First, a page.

Ever wonder how american general aviation airplanes get over to Europe? Well, of course they could be shipped, but the better way is to just fly them over and today Lynn O’Donnell tell us how she crossed over the atlantic ocean in small aircraft 52 times in 3 years!
Below is an image of the great circles map that Lynn used to plot out her routes.
These are some of the flight plans Lynn used to fly across the Atlantic Ocean, you can see all of the checkpoints she had to make durning her flight over the water.
I honestly can’t imagine having to go through all these weather reports and determine the proper route due to the weather and wind conditions on such a long flight, this is amazing!
And of course she used a sliding flight computer for everything, this is so cool!
Lynn pulled out and started up her Stinson named “Tootsie” when I visited and she sounds very nice!
Besides using Tootsie to spread the joy of aviation to younger future aviators, Lynn is also a part of a formation flying team, which you can see down below.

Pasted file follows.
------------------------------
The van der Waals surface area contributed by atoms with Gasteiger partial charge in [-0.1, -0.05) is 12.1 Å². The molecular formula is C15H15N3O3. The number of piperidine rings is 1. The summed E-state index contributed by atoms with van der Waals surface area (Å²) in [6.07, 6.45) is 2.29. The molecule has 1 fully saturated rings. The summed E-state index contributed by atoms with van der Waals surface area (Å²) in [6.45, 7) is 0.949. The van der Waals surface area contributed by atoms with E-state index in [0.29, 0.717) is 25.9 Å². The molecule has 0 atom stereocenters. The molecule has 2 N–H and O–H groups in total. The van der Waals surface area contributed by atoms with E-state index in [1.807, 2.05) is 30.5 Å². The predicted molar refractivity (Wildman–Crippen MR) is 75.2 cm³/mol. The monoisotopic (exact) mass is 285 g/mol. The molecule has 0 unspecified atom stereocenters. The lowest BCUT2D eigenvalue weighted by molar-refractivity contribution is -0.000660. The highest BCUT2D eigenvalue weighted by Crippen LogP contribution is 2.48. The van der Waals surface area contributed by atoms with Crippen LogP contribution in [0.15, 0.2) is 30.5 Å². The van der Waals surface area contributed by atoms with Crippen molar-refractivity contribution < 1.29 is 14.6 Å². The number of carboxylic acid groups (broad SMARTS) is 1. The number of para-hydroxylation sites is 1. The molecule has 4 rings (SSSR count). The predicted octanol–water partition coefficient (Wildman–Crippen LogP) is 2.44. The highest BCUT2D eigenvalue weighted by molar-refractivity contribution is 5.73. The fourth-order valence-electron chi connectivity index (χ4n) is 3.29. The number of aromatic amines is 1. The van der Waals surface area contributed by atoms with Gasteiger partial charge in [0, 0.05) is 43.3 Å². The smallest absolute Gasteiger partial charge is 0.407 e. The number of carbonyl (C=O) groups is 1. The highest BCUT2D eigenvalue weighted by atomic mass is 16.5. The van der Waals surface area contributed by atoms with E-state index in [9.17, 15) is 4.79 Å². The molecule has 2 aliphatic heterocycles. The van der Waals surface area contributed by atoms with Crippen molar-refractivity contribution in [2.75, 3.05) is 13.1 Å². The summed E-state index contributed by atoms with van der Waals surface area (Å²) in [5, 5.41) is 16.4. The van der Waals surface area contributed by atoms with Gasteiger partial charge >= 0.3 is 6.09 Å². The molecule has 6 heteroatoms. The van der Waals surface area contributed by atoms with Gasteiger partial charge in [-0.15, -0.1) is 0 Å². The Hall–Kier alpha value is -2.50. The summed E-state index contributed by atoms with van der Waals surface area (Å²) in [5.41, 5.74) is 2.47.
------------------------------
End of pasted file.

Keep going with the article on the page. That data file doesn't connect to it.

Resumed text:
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Loved the interview with Lynn O’Donnell.
Look forward to more posts.
Great Story Lynn, I always knew that you were special.
Very interesting recap of my best friend. So proud of her.
Lynn and I know each other through the International Stinson Club. We are both Stinson owners and both active in helping to run the Club. I knew the bare bones of her history but it was fun hearing the “unabridged version”. I am also a retired pilot, Air Force then a major airline. I always had extra engines (jets) in my crossings and marveled at the ferry pilots we talked to down below us. They (and Lynn) are interesting people. Like Lynn I now fly day VFR over land in an antique taildragger. I recommend it highly as a retirement plan!
What a wonderful story Lynn! And your Stinson is gorgeous.
[…] can get a good view of how these pilots have to fly in the image above (by the way, there’s Lynn O’Donnell in “Tootsie”). Below you can see that low wing with its flaps down trying not to […]
[…] of a human hip or shoulder. Design your leg so it can kick objects in different directions. 36 – Little Bitty Transoceanic Ferrying | The LogBook Podcast“Ever wonder how american general aviation airplanes get over to Europe? Well, of course they […]